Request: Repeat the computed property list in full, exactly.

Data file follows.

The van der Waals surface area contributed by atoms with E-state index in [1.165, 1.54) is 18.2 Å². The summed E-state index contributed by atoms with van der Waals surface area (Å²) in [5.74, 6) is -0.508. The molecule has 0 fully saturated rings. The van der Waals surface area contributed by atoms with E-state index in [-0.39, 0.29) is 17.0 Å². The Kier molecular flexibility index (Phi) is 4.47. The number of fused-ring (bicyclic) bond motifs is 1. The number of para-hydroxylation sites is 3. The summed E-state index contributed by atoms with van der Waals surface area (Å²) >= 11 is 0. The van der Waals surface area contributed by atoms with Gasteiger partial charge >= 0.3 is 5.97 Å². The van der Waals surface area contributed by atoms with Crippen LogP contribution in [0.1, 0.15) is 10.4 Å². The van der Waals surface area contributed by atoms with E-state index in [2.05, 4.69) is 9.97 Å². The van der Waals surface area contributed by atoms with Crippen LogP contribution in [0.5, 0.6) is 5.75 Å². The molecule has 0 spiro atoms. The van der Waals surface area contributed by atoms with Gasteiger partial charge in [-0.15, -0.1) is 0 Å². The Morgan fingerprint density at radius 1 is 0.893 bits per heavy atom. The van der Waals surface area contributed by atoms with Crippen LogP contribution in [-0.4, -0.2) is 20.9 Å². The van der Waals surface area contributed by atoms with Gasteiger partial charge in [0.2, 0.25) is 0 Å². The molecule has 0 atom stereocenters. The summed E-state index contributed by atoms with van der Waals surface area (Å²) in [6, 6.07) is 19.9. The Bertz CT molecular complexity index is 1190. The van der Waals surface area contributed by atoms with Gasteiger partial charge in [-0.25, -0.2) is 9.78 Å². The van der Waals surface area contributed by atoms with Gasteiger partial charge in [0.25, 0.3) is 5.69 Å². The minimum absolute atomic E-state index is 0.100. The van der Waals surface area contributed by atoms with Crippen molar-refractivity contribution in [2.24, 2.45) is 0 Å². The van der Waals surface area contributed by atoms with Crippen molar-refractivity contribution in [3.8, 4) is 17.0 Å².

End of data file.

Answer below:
The van der Waals surface area contributed by atoms with E-state index in [1.165, 1.54) is 18.2 Å². The summed E-state index contributed by atoms with van der Waals surface area (Å²) in [5.74, 6) is -0.508. The molecule has 0 fully saturated rings. The van der Waals surface area contributed by atoms with E-state index in [-0.39, 0.29) is 17.0 Å². The Kier molecular flexibility index (Phi) is 4.47. The number of fused-ring (bicyclic) bond motifs is 1. The number of para-hydroxylation sites is 3. The summed E-state index contributed by atoms with van der Waals surface area (Å²) >= 11 is 0. The van der Waals surface area contributed by atoms with Gasteiger partial charge >= 0.3 is 5.97 Å². The van der Waals surface area contributed by atoms with Crippen LogP contribution in [0.1, 0.15) is 10.4 Å². The van der Waals surface area contributed by atoms with E-state index in [2.05, 4.69) is 9.97 Å². The van der Waals surface area contributed by atoms with Crippen LogP contribution in [0.5, 0.6) is 5.75 Å². The molecule has 0 spiro atoms. The van der Waals surface area contributed by atoms with Gasteiger partial charge in [-0.15, -0.1) is 0 Å². The Morgan fingerprint density at radius 1 is 0.893 bits per heavy atom. The van der Waals surface area contributed by atoms with Crippen LogP contribution in [-0.4, -0.2) is 20.9 Å². The van der Waals surface area contributed by atoms with Gasteiger partial charge in [0.2, 0.25) is 0 Å². The molecule has 0 atom stereocenters. The summed E-state index contributed by atoms with van der Waals surface area (Å²) in [6, 6.07) is 19.9. The Bertz CT molecular complexity index is 1190. The van der Waals surface area contributed by atoms with Gasteiger partial charge in [-0.25, -0.2) is 9.78 Å². The van der Waals surface area contributed by atoms with Gasteiger partial charge in [0.25, 0.3) is 5.69 Å². The minimum absolute atomic E-state index is 0.100. The van der Waals surface area contributed by atoms with Crippen molar-refractivity contribution in [2.24, 2.45) is 0 Å². The van der Waals surface area contributed by atoms with Crippen molar-refractivity contribution in [3.8, 4) is 17.0 Å².